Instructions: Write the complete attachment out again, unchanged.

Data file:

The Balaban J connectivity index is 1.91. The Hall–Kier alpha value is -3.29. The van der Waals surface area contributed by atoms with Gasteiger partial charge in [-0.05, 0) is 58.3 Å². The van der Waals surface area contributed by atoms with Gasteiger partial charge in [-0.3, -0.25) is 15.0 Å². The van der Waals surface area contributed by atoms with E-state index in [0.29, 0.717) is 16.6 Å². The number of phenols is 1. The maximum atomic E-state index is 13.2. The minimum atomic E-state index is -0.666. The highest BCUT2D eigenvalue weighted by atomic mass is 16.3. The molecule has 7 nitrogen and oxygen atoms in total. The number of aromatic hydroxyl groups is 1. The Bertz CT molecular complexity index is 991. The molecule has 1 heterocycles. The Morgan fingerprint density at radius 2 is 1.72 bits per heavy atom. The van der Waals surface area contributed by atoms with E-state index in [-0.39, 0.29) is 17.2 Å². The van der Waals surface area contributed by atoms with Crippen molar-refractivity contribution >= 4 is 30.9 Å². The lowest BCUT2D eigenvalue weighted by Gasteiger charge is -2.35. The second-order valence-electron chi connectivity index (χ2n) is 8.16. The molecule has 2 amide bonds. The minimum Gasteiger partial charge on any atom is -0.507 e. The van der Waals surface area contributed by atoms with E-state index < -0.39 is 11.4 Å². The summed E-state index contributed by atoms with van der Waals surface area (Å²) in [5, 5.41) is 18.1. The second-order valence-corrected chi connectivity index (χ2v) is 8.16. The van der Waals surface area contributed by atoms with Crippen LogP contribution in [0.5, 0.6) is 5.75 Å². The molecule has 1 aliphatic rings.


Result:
The Balaban J connectivity index is 1.91. The Hall–Kier alpha value is -3.29. The van der Waals surface area contributed by atoms with Gasteiger partial charge in [-0.05, 0) is 58.3 Å². The van der Waals surface area contributed by atoms with Gasteiger partial charge in [-0.3, -0.25) is 15.0 Å². The van der Waals surface area contributed by atoms with E-state index in [0.29, 0.717) is 16.6 Å². The number of phenols is 1. The maximum atomic E-state index is 13.2. The minimum atomic E-state index is -0.666. The highest BCUT2D eigenvalue weighted by atomic mass is 16.3. The molecule has 7 nitrogen and oxygen atoms in total. The number of aromatic hydroxyl groups is 1. The Bertz CT molecular complexity index is 991. The molecule has 1 heterocycles. The Morgan fingerprint density at radius 2 is 1.72 bits per heavy atom. The van der Waals surface area contributed by atoms with E-state index in [-0.39, 0.29) is 17.2 Å². The van der Waals surface area contributed by atoms with Crippen molar-refractivity contribution >= 4 is 30.9 Å². The lowest BCUT2D eigenvalue weighted by Gasteiger charge is -2.35. The second-order valence-electron chi connectivity index (χ2n) is 8.16. The molecule has 2 amide bonds. The minimum Gasteiger partial charge on any atom is -0.507 e. The van der Waals surface area contributed by atoms with E-state index < -0.39 is 11.4 Å². The summed E-state index contributed by atoms with van der Waals surface area (Å²) in [5, 5.41) is 18.1. The second-order valence-corrected chi connectivity index (χ2v) is 8.16. The van der Waals surface area contributed by atoms with Crippen LogP contribution in [0.5, 0.6) is 5.75 Å². The molecule has 1 aliphatic rings.